Pew Internet & American Life Project released two interesting new pieces of research in the last week:
The first research piece, a survey of over 2,200 adults, was an investigation of how many adults found their experiences participting in social networking sites to be mostly positive. The research compares with an earlier report on teens and provides insight about the differences between these two age groups.
Why it’s important: For companies interested in knowing more about how behavior skews according to age, income and ethnicity, the report contains some extremely helpful data that may shape a social media strategy aimed at one or more of these groups.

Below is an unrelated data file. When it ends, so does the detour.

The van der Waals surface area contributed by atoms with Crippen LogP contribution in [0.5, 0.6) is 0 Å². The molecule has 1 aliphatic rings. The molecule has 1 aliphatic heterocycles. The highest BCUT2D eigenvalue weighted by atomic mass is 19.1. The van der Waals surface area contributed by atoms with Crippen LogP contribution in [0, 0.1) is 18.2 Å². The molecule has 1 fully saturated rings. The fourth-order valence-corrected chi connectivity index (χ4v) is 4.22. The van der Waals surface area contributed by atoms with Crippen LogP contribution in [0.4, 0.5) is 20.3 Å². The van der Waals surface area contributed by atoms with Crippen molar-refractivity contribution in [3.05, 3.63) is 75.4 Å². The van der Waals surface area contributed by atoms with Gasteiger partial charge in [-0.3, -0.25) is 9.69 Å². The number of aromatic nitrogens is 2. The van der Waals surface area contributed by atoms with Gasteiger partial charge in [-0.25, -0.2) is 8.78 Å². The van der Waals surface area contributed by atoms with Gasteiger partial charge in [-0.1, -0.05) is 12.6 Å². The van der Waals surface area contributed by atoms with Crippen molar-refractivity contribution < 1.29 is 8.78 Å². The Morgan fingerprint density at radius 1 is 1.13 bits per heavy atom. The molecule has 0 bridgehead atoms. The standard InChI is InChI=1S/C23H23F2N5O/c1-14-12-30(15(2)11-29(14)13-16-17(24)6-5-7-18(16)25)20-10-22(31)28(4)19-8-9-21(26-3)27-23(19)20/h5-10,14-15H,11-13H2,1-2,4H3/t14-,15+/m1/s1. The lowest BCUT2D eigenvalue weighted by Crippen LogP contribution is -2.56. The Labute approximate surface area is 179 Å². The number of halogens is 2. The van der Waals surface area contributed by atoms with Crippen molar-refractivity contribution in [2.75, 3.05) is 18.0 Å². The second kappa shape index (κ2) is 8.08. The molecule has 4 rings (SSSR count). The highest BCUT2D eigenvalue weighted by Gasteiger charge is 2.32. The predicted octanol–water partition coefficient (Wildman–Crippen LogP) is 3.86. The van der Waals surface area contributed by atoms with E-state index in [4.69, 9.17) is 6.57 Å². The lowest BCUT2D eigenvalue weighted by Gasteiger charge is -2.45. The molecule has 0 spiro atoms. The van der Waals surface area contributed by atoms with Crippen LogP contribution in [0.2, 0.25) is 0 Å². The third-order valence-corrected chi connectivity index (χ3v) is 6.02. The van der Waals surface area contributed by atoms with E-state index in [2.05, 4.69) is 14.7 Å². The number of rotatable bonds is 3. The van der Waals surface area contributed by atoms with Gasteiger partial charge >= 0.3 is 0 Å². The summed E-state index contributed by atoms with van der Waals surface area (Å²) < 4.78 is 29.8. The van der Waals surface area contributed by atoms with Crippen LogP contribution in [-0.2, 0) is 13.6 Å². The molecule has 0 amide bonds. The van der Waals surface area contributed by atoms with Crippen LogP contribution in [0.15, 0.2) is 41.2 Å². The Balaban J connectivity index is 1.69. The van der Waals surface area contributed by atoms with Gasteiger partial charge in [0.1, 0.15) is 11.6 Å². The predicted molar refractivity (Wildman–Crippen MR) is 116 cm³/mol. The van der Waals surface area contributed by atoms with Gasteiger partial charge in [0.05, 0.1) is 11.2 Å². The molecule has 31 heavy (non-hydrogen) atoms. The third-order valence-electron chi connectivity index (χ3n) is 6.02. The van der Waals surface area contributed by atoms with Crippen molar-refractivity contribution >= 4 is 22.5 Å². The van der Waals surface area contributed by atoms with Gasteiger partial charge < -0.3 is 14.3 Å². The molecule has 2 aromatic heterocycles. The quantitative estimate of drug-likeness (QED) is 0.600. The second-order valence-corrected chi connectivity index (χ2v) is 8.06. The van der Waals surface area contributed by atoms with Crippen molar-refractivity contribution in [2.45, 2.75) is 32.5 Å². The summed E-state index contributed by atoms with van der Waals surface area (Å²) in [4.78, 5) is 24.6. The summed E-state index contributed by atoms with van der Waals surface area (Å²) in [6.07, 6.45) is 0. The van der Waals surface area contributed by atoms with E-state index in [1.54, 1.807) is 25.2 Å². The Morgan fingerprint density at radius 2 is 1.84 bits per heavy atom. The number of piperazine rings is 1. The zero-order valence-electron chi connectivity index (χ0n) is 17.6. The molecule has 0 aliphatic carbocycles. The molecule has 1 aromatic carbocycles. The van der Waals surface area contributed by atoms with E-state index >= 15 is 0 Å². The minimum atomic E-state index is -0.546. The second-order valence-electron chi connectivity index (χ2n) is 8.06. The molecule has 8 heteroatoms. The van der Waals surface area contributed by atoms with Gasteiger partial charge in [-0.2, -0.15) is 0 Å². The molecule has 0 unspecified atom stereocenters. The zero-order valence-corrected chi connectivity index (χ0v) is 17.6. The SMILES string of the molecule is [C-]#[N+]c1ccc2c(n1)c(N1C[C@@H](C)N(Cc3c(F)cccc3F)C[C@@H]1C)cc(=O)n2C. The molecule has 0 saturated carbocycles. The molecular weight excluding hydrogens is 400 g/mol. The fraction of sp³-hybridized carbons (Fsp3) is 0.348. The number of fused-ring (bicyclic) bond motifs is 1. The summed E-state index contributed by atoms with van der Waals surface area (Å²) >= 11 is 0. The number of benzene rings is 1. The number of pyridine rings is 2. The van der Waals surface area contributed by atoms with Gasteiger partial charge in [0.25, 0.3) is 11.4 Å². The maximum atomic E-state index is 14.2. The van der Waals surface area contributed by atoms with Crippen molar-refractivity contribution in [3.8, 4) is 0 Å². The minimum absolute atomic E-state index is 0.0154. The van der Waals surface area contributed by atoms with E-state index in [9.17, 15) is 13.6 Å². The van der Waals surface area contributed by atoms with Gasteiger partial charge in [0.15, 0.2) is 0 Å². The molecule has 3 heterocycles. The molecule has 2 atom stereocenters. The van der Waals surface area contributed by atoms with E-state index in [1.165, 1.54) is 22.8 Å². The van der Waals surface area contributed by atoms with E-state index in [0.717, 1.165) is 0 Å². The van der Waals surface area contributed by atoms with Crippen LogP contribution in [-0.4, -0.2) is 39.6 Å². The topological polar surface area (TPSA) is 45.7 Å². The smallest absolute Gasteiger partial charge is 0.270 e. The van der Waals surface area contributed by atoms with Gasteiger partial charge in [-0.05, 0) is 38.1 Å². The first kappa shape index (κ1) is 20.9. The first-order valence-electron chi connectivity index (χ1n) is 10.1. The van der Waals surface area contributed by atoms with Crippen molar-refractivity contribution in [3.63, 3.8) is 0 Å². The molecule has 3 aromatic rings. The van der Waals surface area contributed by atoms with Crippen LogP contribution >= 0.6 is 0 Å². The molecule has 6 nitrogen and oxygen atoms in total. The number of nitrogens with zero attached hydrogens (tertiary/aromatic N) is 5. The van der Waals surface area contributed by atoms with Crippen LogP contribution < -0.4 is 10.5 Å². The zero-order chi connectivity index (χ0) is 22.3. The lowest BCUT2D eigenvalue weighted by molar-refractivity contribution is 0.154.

The second research piece was a study of the effect of “power users” on Facebook. The study shows that due to the pervasive influence of these highly engaged users, everyone else using the network is more prone to receive, for instance, to more friend requests (63%) as opposed to making one (40%). Similarly, the study states that it’s more likely to be “liked” than to actively “like” others’ posts.
Why it’s important: While the importance of power users as hubs or connectors has been generally recognized, the research takes steps to actually quantify what their value is and why it is so worthwhile for companies to court the interest and advocacy of these highly engaged individuals.